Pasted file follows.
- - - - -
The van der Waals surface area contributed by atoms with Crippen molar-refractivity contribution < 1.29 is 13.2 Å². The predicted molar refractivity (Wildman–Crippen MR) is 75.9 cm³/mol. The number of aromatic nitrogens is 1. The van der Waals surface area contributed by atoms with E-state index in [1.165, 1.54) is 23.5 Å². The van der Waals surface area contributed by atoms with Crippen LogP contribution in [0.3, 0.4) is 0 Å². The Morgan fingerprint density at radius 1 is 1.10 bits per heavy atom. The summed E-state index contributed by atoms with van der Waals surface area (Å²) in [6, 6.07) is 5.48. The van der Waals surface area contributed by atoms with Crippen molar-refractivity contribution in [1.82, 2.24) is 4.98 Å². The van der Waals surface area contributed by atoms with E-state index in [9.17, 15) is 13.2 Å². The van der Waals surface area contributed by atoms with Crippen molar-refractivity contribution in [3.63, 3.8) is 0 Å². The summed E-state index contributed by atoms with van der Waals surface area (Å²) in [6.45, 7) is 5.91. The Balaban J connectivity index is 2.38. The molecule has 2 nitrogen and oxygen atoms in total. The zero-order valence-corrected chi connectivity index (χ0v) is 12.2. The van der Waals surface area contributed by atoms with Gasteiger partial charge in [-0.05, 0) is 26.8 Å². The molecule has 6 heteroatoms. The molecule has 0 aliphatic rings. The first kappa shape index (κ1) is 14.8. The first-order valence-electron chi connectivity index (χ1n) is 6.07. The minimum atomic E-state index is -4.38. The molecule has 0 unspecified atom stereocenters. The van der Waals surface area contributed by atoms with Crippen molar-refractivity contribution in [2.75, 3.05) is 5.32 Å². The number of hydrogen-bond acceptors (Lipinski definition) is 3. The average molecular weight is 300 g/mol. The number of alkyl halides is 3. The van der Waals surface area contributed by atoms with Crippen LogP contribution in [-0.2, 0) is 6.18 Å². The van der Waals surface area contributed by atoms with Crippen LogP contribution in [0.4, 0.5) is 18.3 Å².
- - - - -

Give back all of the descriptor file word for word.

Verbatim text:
The van der Waals surface area contributed by atoms with Crippen molar-refractivity contribution < 1.29 is 13.2 Å². The predicted molar refractivity (Wildman–Crippen MR) is 75.9 cm³/mol. The number of aromatic nitrogens is 1. The van der Waals surface area contributed by atoms with E-state index in [1.165, 1.54) is 23.5 Å². The van der Waals surface area contributed by atoms with Crippen LogP contribution in [0.3, 0.4) is 0 Å². The Morgan fingerprint density at radius 1 is 1.10 bits per heavy atom. The summed E-state index contributed by atoms with van der Waals surface area (Å²) in [6, 6.07) is 5.48. The van der Waals surface area contributed by atoms with Crippen molar-refractivity contribution in [1.82, 2.24) is 4.98 Å². The van der Waals surface area contributed by atoms with E-state index in [9.17, 15) is 13.2 Å². The van der Waals surface area contributed by atoms with Crippen molar-refractivity contribution in [3.63, 3.8) is 0 Å². The summed E-state index contributed by atoms with van der Waals surface area (Å²) in [6.45, 7) is 5.91. The Balaban J connectivity index is 2.38. The molecule has 2 nitrogen and oxygen atoms in total. The zero-order valence-corrected chi connectivity index (χ0v) is 12.2. The van der Waals surface area contributed by atoms with Gasteiger partial charge in [-0.05, 0) is 26.8 Å². The molecule has 6 heteroatoms. The molecule has 0 aliphatic rings. The first kappa shape index (κ1) is 14.8. The first-order valence-electron chi connectivity index (χ1n) is 6.07. The minimum atomic E-state index is -4.38. The molecule has 0 unspecified atom stereocenters. The van der Waals surface area contributed by atoms with Crippen molar-refractivity contribution in [2.75, 3.05) is 5.32 Å². The number of hydrogen-bond acceptors (Lipinski definition) is 3. The average molecular weight is 300 g/mol. The number of alkyl halides is 3. The van der Waals surface area contributed by atoms with Crippen LogP contribution in [-0.2, 0) is 6.18 Å². The van der Waals surface area contributed by atoms with Crippen LogP contribution in [0.4, 0.5) is 18.3 Å².